Avengers: Infinity War or Thanos: The Hand of Fate?

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After taking my son to a sold-out showing on Saturday, I can personally attest that Avengers: Infinity War really throws down the gauntlet—both figuratively, and in the case of arch-villain Thanos, quite literally. Armed a metal glove forged from the same stuff as Thor’s hammer, Thanos is on a mission to collect all six Infinity Stones—gems formed at the moment of creation, which embody the elemental powers of the universe. With them, he can wield those powers as his own, and complete his mad quest to impose his idea of balance in all things. The catch? That balance requires eliminating half of all life on every world.

As the apes once lamented in Spaceballs, “Oh, sh*t. There goes the planet.”

I think it’s safe to say that the stakes couldn’t be any higher—as is only befitting for this, the 19th film in the Marvel Cinematic Universe, and the culmination of ten years building the MCU beast. And what a beast it is. At over $15 billion in box office so far, the franchise is the most successful in movie history, with Infinity War doing numbers that will pour even more truckloads of money on the pile. Between this and Star Wars, there’s no doubt that Disney has the world in its back pocket.

But is the film any good? That is the question.

In terms of delivering what the fans want, the answer is an unqualified yes. Infinity War picks up Immediately where Thor: Ragnorok  ended, with a gigantic ship attacking the vessel carrying the last survivors of Asgard, which (spoiler alert!) had to be sacrificed to stop the ravages of Thor’s sister, who also happened to be the Goddess of Death. Talk about going from bad to worse. After seeing his world destroyed, Thor now has to watch as Thanos kills off half of the people he saved—a very dark fate that sets the tone for the rest of the film, and also sets up an arc of revenge that provides a big driver for the rest of the story.

Another hero arc comes from Gamora, played by Zoe Saldana in the Guardians of the Galaxy films, and her sister Nebula—both of whom are adopted daughters of Thanos. Gamroa’s daddy issues are pretty complicated, in that Thanos wiped out half of her planet’s population (including her birth mother) and yet raised her as his own child, teaching her how to become a fierce warrior. In a very real way, Thanos made Gamora who she is—so there’s a part of her that loves him, even though she knows he’s a genocidal maniac who must be destroyed. And to top it all off, she also lives in terror that Thanos will find out that she knows the location of one of the Stones—which she would rather die than give up.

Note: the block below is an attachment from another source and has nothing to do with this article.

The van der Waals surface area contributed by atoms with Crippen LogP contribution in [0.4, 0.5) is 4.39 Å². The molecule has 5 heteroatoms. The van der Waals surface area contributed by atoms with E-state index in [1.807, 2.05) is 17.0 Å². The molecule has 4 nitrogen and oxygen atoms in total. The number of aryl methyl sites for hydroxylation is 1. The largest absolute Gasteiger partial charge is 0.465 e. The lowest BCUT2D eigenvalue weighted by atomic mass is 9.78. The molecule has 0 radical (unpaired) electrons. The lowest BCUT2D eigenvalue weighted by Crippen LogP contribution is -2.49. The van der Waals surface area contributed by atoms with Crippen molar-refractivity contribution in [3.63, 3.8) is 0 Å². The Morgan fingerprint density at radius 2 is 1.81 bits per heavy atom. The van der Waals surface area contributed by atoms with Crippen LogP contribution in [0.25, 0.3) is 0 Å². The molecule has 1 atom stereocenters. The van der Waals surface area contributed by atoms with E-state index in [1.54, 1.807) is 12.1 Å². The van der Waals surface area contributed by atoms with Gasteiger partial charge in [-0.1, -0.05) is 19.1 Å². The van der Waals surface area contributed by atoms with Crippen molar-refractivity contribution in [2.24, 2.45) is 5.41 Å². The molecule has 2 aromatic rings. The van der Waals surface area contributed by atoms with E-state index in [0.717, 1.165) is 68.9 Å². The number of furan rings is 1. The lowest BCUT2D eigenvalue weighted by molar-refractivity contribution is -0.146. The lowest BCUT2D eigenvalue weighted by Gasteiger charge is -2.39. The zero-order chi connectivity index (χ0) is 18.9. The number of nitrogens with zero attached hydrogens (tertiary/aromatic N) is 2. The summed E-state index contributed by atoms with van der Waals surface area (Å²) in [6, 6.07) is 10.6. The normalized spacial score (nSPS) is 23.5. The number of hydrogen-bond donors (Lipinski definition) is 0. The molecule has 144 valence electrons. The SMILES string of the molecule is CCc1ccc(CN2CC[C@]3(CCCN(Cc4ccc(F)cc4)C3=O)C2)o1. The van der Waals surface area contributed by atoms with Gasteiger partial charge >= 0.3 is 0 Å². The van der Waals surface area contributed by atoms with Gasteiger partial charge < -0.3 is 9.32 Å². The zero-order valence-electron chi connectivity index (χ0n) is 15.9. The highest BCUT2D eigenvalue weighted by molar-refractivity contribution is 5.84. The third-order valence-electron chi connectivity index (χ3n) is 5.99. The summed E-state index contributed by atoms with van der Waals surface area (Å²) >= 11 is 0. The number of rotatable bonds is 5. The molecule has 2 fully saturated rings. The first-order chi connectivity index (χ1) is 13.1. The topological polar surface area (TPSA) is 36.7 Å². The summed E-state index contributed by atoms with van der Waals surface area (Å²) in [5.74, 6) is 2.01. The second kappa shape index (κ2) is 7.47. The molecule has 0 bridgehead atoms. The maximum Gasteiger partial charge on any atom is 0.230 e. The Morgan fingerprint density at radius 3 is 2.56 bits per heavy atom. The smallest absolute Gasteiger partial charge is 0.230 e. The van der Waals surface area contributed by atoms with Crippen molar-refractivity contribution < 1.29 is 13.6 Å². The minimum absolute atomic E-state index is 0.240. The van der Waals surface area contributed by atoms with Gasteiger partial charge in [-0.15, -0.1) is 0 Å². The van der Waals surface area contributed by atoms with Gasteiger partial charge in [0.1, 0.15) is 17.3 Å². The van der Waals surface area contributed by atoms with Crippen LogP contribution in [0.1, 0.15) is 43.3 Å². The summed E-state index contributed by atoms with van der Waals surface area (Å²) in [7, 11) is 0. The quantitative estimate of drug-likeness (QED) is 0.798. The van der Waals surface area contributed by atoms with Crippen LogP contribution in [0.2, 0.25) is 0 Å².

All of which would be rather run of the mill if the script had painted Thanos in broad, bad guy strokes—a pitfall it thankfully avoids. Directors Anothony and Joe Russo, who also directed Captain America: The Winter Solidier and Civil War—two of the best installments in the MCU—set out to do something different here, and actually give Thanos a reason for justifying his actions, other than just being power-mad and evil. They also give him a heart, showing that he is capable of paternal love in the way he feels about Gamora. That sets up a real conflict for him, and makes their relationship the emotional center of the film.

Ironically, though, it‘s that same emotional center that makes the rest of the film feel somewhat hollow. The other heroes carry on with their own subplots, giving each of them a chance to put in some screen time, but the sheer number of characters turns most appearances into little more than cameos. Steve Rogers, for example, barely has anything to do besides fight, projecting a sort of one-note angst from beneath his newly grown beard. Natasha Romanov kicks butt as usual, but that’s also the extent of her contribution. Black Panther fans, fresh off the monster success of that film, will enjoy the return to Wakanda for a climatic battle, but will probably be disappointed that T’Challa only gets a few brief moments to project his formidable charisma.

Bruce Banner, on the other hand, does get a chance to expand on the comedic potential he mined from Thor: Ragnorok, turning a certain, shall we say, performance anxiety with the Hulk into a running gag, while Tony Stark does more than crack wise as he decides to take the fight directly to Thanos himself. Doctor Strange and the Guardians also figure prominently in that story thread, although Peter Parker spends most of his time playing the sidekick as a CGI Spider-Man. With all the verve and wonder Tom Holland brought to the role, it’s a shame to sideline him like that.

Thor, meanwhile, gets his time in the sun—although it’s a dead neutron star, where he spends a good chunk of the movie trying top forge a weapon with which he can avenge his people by killing Thanos. It’s here where the story drags a bit, but the payoff when Thor shows up near the end to unleash holy hell is almost worth the buildup.

Even with all that, however, it’s still Thanos who runs the show—and while having a good villain is essential to making a film like this work, having the heroes spread so thin ultimately has the effect of diluting the protaganist-antagonist dynamic that could have made a good story great. That’s why it might have been a better idea to call this one Thanos: Ifinity War. The movie belongs to him, far more than any of the Avengers.

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